LD a FB: The implementation of acoustic and light signaling and the incorporation of artificial vision systems that detect the presence of obstacles at level crossings are currently being realized by the Adif company.
This action, with an investment of 10.7 million euros, includes the supply and installation of recording equipment for the control and supervision of level crossings through their centralization, using remote mechanisms, recording of events and level crossing status, as well as various engineering, works.
In addition to this technology, which enables real-time control of all connected intersections, the company is working on other innovations at level crossings, including the incorporation of artificial vision systems, which detect in real-time any incident or obstruction on the track next to the crossing, using cameras that discriminate and detect the occupation of this space.
Adif is currently making progress on projects to remove 299 level crossings, both on the conventional and metric gauge network, with a planned investment of 300 million euros. In addition to these actions, those derived from the alternative studies currently being carried out to eliminate more crossings must be added.
The removal of level crossings is carried out progressively, according to the intensity of vehicle and train traffic in each area, by the legislation established in this area.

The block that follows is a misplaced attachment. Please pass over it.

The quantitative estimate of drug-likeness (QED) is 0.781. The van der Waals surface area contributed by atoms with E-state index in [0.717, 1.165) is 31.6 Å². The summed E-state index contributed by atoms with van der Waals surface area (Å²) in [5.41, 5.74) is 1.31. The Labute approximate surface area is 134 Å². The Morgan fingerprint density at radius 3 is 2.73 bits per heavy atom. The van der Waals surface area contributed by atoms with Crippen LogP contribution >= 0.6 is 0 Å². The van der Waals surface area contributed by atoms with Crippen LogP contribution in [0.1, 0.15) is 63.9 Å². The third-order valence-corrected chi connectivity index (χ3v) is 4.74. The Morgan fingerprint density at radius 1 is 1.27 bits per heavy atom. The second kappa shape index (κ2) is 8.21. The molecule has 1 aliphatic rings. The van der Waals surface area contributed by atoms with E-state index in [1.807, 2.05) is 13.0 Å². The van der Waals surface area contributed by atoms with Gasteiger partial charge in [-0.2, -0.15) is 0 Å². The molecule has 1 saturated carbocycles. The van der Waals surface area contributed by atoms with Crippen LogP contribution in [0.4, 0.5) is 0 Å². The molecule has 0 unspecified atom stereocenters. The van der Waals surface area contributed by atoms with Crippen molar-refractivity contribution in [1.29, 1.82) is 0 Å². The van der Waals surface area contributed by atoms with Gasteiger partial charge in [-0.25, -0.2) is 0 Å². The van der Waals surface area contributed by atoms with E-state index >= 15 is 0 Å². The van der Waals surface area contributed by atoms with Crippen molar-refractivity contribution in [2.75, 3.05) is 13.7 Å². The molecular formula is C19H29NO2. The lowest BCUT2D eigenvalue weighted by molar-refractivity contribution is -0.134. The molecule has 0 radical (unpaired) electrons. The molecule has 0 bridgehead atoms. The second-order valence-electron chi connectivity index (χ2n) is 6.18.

The conventional and metric gauge rail networks have 2,966 level crossings. Since 2018, 230 level crossings have been closed and the protection of another 14 crossings has been improved with the installation of luminous and acoustic signaling.
The European Railway Agency (ERA) announces, that there are 105,300 level crossings in the European Union and more than 53% are protected or active (2018 data). Globally, the number of level crossings exceeds half a million.
According to data provided by the railway infrastructure managers of each country, Spain is -after Bulgaria- the second European nation with the lowest density of level crossings, with a total of 20 crossings per 100 kilometers of track. This figure is far below those of other countries such as the Netherlands (77), Finland (54), France (51), Germany (42), and Belgium (40).